Jan 18, 2010

An Experience In Racism - A White Woman's Perspective

On the Eve of Martin Luther King Day, I have been thinking of his works and his words; one phrase keeps rolling around in my mind.  That one day all men would be judged not by the color of their skin but by the content of their character.  I believe that has in some regards come true but I believe that the so called Black leadership does not want it to be true, because without the victim mentality, they have no power.

I have never experienced racism, not really, but I came darn close many years ago.  I know how it made me feel and I did not like it one bit.  Through this experience, I believe I have gained an empathy that would otherwise have alluded me.  Let me explain:

Several decades ago, my husband and I found ourselves in a particularly difficult season.  We were struggling financially, we had moved 1000 miles from our home and family, our living situation was untenable, and everything seemed to be falling apart.  We relieved our stresses by taking long walks, in addition to getting us out of the house, we used it for exercise and privacy to talk about what we were going to do and where we were going to go.  One night was particularly rough.  I don't remember the circumstances exactly, but I do remember I had never been so low.  I was crying and my husband had his arm around me as we walked the neighborhood streets.

There was a golf course at the back of the subdivision and as we often did, we turned down the golf cart path to enjoy the pretty course with it's ponds and lush weeping willows.  That night out of no where this man jumped off his gold cart and came charging at us screaming that we were trespassing and to GET OFF THIS COURSE!  I was taken aback, we weren't hurting anything, we were just walking.  The guy was your typical yuppy self important prick and he had a driver in his hand.  We explained we were just walking and had meant no harm.  He screamed that there were signs posted everywhere and he would call the police if we did not leave.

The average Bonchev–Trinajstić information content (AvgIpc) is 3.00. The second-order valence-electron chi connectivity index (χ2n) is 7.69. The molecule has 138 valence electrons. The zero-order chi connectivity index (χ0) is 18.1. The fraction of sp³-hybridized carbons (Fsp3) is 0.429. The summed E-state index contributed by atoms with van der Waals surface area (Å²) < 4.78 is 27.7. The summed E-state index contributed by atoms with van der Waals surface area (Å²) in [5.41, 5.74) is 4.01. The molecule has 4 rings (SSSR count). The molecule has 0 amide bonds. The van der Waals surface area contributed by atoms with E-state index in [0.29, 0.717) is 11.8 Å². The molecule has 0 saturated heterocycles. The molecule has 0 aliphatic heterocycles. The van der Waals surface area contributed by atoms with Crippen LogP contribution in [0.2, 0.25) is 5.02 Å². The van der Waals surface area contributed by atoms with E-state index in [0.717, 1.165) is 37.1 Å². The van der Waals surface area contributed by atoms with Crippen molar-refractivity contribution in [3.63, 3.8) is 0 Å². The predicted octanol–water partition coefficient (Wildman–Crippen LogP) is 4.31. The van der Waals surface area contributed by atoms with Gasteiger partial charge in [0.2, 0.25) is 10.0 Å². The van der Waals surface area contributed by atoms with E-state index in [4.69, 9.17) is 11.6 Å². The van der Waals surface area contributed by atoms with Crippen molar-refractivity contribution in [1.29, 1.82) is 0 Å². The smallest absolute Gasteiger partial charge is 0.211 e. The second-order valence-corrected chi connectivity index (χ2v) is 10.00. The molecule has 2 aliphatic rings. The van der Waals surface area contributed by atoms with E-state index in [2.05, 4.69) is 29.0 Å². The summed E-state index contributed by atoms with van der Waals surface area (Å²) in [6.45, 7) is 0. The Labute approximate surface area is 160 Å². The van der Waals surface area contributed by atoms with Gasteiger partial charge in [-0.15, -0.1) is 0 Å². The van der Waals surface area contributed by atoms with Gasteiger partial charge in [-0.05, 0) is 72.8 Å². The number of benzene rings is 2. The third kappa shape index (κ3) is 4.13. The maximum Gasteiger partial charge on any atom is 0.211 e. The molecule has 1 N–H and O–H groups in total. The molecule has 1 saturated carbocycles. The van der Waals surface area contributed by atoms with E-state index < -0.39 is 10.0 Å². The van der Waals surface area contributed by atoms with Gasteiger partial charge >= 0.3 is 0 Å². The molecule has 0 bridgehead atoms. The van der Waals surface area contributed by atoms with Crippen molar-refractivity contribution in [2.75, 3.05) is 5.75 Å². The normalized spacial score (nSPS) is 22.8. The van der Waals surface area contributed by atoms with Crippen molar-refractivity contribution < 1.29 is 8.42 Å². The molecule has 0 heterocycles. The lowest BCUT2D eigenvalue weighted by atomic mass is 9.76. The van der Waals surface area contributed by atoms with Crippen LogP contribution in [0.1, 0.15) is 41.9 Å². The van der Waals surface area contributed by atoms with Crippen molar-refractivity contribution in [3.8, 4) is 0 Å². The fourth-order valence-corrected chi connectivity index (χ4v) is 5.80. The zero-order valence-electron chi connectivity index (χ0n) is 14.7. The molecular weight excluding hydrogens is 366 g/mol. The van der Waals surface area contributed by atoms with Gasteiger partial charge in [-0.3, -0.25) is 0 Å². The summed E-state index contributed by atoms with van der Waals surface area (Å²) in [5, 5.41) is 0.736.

There were no signs but he did not want to hear about it.  He followed us off the course taunting us.  Now, normally, my husband, who is sometimes called the Krusher, would have knocked the man out, but we were so poor and broken we could not have gotten him out of jail.  He was also concerned for me, as I was hurting so much, he just wanted to get me out of there.

I have never in my life felt so rotten and worthless.  I felt stupid and angry.  I realized immediately that this is what racism must feel like.  This is what it would be like to have people judge you based on how you looked.  It must be how it feels when people lock their doors when you walk by at a stop light or check to see if the video camera is working when you walk in a store.  I can not fathom the anger that must be tamped down based on ignorance and fear.  I do not pretend to understand, but I can now empathize.

This world is full of bigots and racist, I am not among them and Praise God for the Yuppy with the golf club, he taught me something.